Studying Mandarin Versus Learning Mandarin

20 May

Studying Mandarin is about books, Learning Mandarin is about speaking. Which method wins in the end?

How difficult is it to learn Mandarin? That was the question that I asked myself a few years ago. As it turns out, rather difficult. But it was also difficult for me to learn to speak English and I found it difficult to learn Spanish as well.

As you can see for yourself in the end I managed with English. I did however not with Spanish and today I only remember the most common phrases – what makes Mandarin and English different, for me, is that I had a much more defined purpose with both and I think this is the crucial ingredient that turns language learning from merely studying to actually speaking it.

I learned to speak English in America when I moved there as a young teenager, the beginning was rather awkward as I was not really able to partake in most social situations. People found it pretty hilarious and that was the motivation I needed to at least keep trying. That and a pretty girl called Alissa with whom I was eager (galore) to speak to. My English is even today incomplete in a strange way, I don’t have the faintest clue of the underlying grammar for example, but I speak English at a close to native level. I went to an English university (York) and after 3 years of hard-core academics I think my English is probably better than my native tongue Swedish. This tells me one thing: learning a language is not about studying it. I made more progress in my first month in America than I did during my three years of studying German in Sweden (today I can recall exactly no useful German).

Learning a language is about speaking the language. For this reason one could erroneously conclude that language schools are a pretty stupid invention. One would be wrong because although it is using the language that eventually brings about fluency, one is much better off with structured tuition combined with a natural setting to practice that which one learns in the classroom environment.

One would be more correct in thinking that language textbooks, however, are a pretty silly attempt at finding an optimal method of learning Mandarin. That is because textbooks are never meant to be an optimal way of teaching a language in the first place – they are however an economical way of doing it. From an accounting point of view it is genius to identify that which most people need the most and make a book about it. One shoe fits all. One team sits down; churns out a book and then you are pretty much done with it. You can teach millions of people Mandarin by simply handing them a book and stuffing them all into a very large classroom. The trouble with the method is that even though it is really cheap, it is also, as we have already stated not optimal. In fact, it is so far from optimal that most people that try to learn Mandarin in this way fails.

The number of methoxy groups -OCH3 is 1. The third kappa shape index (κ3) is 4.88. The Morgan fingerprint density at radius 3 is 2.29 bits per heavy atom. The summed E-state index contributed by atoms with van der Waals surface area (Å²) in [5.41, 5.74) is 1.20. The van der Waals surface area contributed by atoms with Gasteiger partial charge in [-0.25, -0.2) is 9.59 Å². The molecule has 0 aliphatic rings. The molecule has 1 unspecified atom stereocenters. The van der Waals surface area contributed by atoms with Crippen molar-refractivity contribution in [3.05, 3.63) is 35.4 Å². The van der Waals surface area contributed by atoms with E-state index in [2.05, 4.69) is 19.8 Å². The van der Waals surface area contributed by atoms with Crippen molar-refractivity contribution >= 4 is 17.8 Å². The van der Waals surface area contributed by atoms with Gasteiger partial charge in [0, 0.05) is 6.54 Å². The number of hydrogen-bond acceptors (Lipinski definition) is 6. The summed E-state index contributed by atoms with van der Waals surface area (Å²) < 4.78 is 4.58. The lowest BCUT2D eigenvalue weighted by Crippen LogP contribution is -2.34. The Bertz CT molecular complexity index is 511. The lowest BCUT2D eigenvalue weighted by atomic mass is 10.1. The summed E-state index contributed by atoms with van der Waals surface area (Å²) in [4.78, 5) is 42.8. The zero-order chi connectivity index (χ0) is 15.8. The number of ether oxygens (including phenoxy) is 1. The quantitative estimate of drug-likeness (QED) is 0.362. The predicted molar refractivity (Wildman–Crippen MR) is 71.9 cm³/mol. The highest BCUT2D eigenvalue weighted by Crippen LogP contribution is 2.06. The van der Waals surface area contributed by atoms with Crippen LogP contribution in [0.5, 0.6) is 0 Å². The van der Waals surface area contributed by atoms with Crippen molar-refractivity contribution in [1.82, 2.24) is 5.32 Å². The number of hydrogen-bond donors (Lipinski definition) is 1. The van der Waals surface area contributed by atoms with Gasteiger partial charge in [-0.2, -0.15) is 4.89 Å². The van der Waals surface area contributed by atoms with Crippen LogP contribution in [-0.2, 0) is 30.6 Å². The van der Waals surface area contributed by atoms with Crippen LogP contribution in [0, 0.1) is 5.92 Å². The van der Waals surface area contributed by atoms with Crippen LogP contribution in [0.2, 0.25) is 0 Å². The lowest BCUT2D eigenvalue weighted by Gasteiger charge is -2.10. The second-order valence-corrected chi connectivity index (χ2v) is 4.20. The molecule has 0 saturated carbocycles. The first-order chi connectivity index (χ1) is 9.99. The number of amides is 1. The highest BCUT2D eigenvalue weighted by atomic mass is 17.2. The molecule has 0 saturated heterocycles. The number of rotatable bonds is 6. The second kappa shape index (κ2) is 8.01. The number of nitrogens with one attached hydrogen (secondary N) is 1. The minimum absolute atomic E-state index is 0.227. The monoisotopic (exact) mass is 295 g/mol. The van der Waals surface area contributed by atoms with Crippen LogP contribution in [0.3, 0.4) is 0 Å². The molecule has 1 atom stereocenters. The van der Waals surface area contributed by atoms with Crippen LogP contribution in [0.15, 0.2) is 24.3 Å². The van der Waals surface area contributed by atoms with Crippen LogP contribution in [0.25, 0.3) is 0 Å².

Currently there are about 100 million people trying to learn Mandarin. Out of these 100 million people almost all of them are using the above method, and the vast majority of these students will never reach their goal. As I initially noted, learning Mandarin turned out to be hard. The tipping point for me came when I found a school that did not teach Mandarin in the conventional way. Instead the school created tailor-made study plans that allowed me to focus on the aspects of the Mandarin language that mattered most to me. This proved to be the building blocks that helped me take the learning process out of the realm of pure academics and learn it by speaking on the streets of Beijing, in my new job in China and during my spare time in various hobbies. For me this was the turning point but I am sure that there are many other ways of doing the same thing. I do however reckon that the methods might just work for everyone. Probably because it is the opposite of one-shoe-fits-all… instead of being a somewhat decent fit it is a perfect fit. There is however a drawback, of course – there is always a drawback, that this: the method is roughly twice as expensive.

Rui Ming works for a Mandarin Language School in China that is a great option for those that want to learn mandarin, the lingua franca of the growing economic powerhouse. See the program overview page for more information about learning Mandarin in China.


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